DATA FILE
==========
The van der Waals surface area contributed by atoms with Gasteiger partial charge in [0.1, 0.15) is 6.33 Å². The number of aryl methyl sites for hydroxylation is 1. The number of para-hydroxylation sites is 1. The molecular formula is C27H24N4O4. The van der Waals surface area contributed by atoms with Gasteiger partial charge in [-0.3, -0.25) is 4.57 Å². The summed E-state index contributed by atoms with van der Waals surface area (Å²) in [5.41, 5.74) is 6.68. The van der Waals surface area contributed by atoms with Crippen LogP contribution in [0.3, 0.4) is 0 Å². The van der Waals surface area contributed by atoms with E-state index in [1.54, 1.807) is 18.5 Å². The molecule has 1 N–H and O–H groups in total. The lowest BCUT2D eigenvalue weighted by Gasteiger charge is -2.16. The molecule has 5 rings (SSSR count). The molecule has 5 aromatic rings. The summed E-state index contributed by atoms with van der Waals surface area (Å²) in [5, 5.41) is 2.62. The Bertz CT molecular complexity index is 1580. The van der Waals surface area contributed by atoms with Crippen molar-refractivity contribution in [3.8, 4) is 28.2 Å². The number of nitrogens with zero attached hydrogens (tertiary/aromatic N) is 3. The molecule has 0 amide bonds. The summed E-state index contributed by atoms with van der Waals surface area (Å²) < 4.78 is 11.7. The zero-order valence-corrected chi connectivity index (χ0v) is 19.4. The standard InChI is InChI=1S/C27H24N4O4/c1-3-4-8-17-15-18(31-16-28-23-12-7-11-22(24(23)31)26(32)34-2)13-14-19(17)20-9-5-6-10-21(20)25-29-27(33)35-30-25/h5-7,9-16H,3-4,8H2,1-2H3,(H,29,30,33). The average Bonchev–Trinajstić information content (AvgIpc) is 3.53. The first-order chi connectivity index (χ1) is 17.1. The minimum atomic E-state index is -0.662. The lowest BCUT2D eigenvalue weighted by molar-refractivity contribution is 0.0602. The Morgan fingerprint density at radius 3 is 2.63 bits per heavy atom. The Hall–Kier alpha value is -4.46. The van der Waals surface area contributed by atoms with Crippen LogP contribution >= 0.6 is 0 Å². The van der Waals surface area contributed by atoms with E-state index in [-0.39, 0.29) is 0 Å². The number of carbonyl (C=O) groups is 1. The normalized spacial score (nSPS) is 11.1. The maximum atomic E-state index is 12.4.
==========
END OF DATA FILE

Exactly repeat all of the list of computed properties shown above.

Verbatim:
The van der Waals surface area contributed by atoms with Gasteiger partial charge in [0.1, 0.15) is 6.33 Å². The number of aryl methyl sites for hydroxylation is 1. The number of para-hydroxylation sites is 1. The molecular formula is C27H24N4O4. The van der Waals surface area contributed by atoms with Gasteiger partial charge in [-0.3, -0.25) is 4.57 Å². The summed E-state index contributed by atoms with van der Waals surface area (Å²) in [5.41, 5.74) is 6.68. The van der Waals surface area contributed by atoms with Crippen LogP contribution in [0.3, 0.4) is 0 Å². The van der Waals surface area contributed by atoms with E-state index in [1.54, 1.807) is 18.5 Å². The molecule has 1 N–H and O–H groups in total. The lowest BCUT2D eigenvalue weighted by Gasteiger charge is -2.16. The molecule has 5 rings (SSSR count). The molecule has 5 aromatic rings. The summed E-state index contributed by atoms with van der Waals surface area (Å²) in [5, 5.41) is 2.62. The Bertz CT molecular complexity index is 1580. The van der Waals surface area contributed by atoms with Crippen molar-refractivity contribution in [3.8, 4) is 28.2 Å². The number of nitrogens with zero attached hydrogens (tertiary/aromatic N) is 3. The molecule has 0 amide bonds. The summed E-state index contributed by atoms with van der Waals surface area (Å²) < 4.78 is 11.7. The zero-order valence-corrected chi connectivity index (χ0v) is 19.4. The standard InChI is InChI=1S/C27H24N4O4/c1-3-4-8-17-15-18(31-16-28-23-12-7-11-22(24(23)31)26(32)34-2)13-14-19(17)20-9-5-6-10-21(20)25-29-27(33)35-30-25/h5-7,9-16H,3-4,8H2,1-2H3,(H,29,30,33). The average Bonchev–Trinajstić information content (AvgIpc) is 3.53. The first-order chi connectivity index (χ1) is 17.1. The minimum atomic E-state index is -0.662. The lowest BCUT2D eigenvalue weighted by molar-refractivity contribution is 0.0602. The Morgan fingerprint density at radius 3 is 2.63 bits per heavy atom. The Hall–Kier alpha value is -4.46. The van der Waals surface area contributed by atoms with Crippen LogP contribution >= 0.6 is 0 Å². The van der Waals surface area contributed by atoms with E-state index in [-0.39, 0.29) is 0 Å². The number of carbonyl (C=O) groups is 1. The normalized spacial score (nSPS) is 11.1. The maximum atomic E-state index is 12.4.